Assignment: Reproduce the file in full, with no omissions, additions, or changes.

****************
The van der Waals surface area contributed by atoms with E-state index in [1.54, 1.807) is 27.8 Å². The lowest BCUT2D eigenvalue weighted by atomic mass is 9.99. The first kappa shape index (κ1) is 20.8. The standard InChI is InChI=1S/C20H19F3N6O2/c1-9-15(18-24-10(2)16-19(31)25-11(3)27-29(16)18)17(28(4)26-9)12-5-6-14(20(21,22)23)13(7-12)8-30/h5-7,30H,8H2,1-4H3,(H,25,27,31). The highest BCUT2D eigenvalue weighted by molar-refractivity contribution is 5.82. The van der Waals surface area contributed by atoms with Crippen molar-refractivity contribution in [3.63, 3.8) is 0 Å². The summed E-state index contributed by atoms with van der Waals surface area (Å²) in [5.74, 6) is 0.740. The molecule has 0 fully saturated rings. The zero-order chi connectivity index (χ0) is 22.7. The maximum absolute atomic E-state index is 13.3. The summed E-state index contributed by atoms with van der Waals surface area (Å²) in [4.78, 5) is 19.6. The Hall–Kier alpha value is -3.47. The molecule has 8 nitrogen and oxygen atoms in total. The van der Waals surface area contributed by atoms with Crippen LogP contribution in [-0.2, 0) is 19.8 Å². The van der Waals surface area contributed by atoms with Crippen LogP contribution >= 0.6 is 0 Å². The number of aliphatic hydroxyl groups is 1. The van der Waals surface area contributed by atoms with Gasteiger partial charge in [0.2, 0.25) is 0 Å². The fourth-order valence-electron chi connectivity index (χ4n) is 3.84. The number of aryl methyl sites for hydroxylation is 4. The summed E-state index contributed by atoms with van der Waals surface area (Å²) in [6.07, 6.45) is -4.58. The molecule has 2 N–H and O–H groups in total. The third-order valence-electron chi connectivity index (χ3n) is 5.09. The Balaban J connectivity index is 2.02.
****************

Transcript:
The van der Waals surface area contributed by atoms with E-state index in [1.54, 1.807) is 27.8 Å². The lowest BCUT2D eigenvalue weighted by atomic mass is 9.99. The first kappa shape index (κ1) is 20.8. The standard InChI is InChI=1S/C20H19F3N6O2/c1-9-15(18-24-10(2)16-19(31)25-11(3)27-29(16)18)17(28(4)26-9)12-5-6-14(20(21,22)23)13(7-12)8-30/h5-7,30H,8H2,1-4H3,(H,25,27,31). The highest BCUT2D eigenvalue weighted by molar-refractivity contribution is 5.82. The van der Waals surface area contributed by atoms with Crippen molar-refractivity contribution in [3.63, 3.8) is 0 Å². The summed E-state index contributed by atoms with van der Waals surface area (Å²) in [5.74, 6) is 0.740. The molecule has 0 fully saturated rings. The zero-order chi connectivity index (χ0) is 22.7. The maximum absolute atomic E-state index is 13.3. The summed E-state index contributed by atoms with van der Waals surface area (Å²) in [4.78, 5) is 19.6. The Hall–Kier alpha value is -3.47. The molecule has 8 nitrogen and oxygen atoms in total. The van der Waals surface area contributed by atoms with Crippen LogP contribution in [-0.2, 0) is 19.8 Å². The van der Waals surface area contributed by atoms with Crippen LogP contribution >= 0.6 is 0 Å². The number of aliphatic hydroxyl groups is 1. The van der Waals surface area contributed by atoms with Gasteiger partial charge in [0.2, 0.25) is 0 Å². The fourth-order valence-electron chi connectivity index (χ4n) is 3.84. The number of aryl methyl sites for hydroxylation is 4. The summed E-state index contributed by atoms with van der Waals surface area (Å²) in [6.07, 6.45) is -4.58. The molecule has 2 N–H and O–H groups in total. The third-order valence-electron chi connectivity index (χ3n) is 5.09. The Balaban J connectivity index is 2.02.